All around the world, there are around 100 million working horses. In an ideal situation, each and every one of these animals should be treated respectfully and with compassion, to ensure that they are not suffering as a result of the duties they perform.
Unfortunately, this is very often not the case, especially in Third World countries. Sometimes these beasts of burden are denied one of their most basic needs, which is a good supply of clean, fresh drinking water (all the more important in hot climates). They can really suffer from dehydration and exhaustion otherwise, as was the case recently with the working horses of Malta, whose owners appealed to the World Animal Protection Society for help.
Since these animals work with the fierce Mediterranean sun beating down on them, they need watering frequently. But they suffer from insufficient access to water: at present, there is just one specific water point for the horses in Valletta, Malta’s capital. There were more of these formerly, but now, for different reasons, only one tap works properly. The owners need to give their horses frequent drinks, but at present are not able to easily access the one remaining water point.
The temperatures last summer shot up to over 40º C, and consequently the horse owners and local animal welfare organisations became concerned and asked for help from World Animal Protection. A veterinary assessment was done, which showed that the horses were generally healthy and in good condition, and did not have the sort of injuries which afflict many working animals. But they were somewhat dehydrated.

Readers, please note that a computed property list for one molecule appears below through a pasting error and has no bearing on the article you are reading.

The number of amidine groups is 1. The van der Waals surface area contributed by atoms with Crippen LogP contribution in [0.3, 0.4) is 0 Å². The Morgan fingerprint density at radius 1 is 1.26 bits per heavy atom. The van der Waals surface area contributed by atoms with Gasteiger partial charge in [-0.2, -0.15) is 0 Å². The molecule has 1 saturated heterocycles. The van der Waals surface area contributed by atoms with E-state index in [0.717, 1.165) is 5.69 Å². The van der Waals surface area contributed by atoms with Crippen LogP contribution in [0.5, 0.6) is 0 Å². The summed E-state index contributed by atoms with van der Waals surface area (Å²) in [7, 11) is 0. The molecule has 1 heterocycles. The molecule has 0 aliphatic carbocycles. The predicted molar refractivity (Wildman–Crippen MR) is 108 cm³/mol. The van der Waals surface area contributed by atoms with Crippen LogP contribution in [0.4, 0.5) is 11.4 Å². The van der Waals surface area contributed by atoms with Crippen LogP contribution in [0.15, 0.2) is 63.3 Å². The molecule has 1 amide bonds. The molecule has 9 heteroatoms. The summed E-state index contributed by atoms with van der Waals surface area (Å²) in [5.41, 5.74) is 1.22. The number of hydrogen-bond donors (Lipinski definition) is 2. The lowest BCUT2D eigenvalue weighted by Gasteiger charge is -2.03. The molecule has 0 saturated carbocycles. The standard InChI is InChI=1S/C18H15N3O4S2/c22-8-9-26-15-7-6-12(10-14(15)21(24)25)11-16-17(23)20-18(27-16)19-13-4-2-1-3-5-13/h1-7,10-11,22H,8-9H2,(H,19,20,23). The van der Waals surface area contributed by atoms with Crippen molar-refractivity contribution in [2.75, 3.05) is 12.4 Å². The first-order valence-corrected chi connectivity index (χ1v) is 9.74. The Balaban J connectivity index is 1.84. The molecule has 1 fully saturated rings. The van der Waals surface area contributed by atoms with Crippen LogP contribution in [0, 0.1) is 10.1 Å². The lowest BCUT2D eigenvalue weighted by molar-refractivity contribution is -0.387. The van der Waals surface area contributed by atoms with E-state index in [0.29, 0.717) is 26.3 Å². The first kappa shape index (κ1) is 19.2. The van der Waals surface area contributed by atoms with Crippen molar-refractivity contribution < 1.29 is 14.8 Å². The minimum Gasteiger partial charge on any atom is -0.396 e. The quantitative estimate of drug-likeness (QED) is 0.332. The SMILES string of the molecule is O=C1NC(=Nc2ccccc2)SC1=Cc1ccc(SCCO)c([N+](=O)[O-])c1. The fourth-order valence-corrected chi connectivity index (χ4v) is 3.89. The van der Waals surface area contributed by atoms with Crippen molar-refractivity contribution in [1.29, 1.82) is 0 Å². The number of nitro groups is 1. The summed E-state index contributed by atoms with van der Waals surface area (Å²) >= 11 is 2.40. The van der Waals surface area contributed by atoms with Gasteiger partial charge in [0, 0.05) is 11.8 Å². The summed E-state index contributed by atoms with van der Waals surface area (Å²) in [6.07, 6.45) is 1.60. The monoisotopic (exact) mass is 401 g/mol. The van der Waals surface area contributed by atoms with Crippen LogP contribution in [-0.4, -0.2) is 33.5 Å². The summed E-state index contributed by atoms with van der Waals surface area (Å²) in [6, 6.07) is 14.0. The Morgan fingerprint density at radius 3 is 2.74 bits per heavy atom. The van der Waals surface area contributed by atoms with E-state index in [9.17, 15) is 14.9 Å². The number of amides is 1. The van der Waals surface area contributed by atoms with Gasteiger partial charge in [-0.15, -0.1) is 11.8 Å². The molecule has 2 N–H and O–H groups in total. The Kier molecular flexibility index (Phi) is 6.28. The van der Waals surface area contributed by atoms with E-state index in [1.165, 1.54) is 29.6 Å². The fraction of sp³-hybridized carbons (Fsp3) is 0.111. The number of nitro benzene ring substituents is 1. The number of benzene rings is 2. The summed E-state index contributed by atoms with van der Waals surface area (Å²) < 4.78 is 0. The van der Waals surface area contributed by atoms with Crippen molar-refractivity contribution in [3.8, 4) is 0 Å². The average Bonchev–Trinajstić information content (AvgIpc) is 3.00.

World Animal Protection approached the city authorities to raise their concerns about the horses’ thirst, but the authorities said that it was not their responsibility, that the horse owners should bring a sufficient amount of water with them while doing the rounds of the city with their animals. However, it is not practical for the owners to bring enough water with them in cans to last throughout the working day.
There are easy ways that the city could make it easier for the equines to be hydrated. One of these would be to re-establish or re-connect the former watering points for the horses, which are now out of use. World Animal Protection has made suggestions like this, which would not be expensive or difficult to implement, such as restoring a historic 400-year-old horse trough built by one of the Grand Masters of Malta, to its original purpose. Let us hope that these recommendations are acted upon without further delay.
Picture courtesy of www.care2causes.com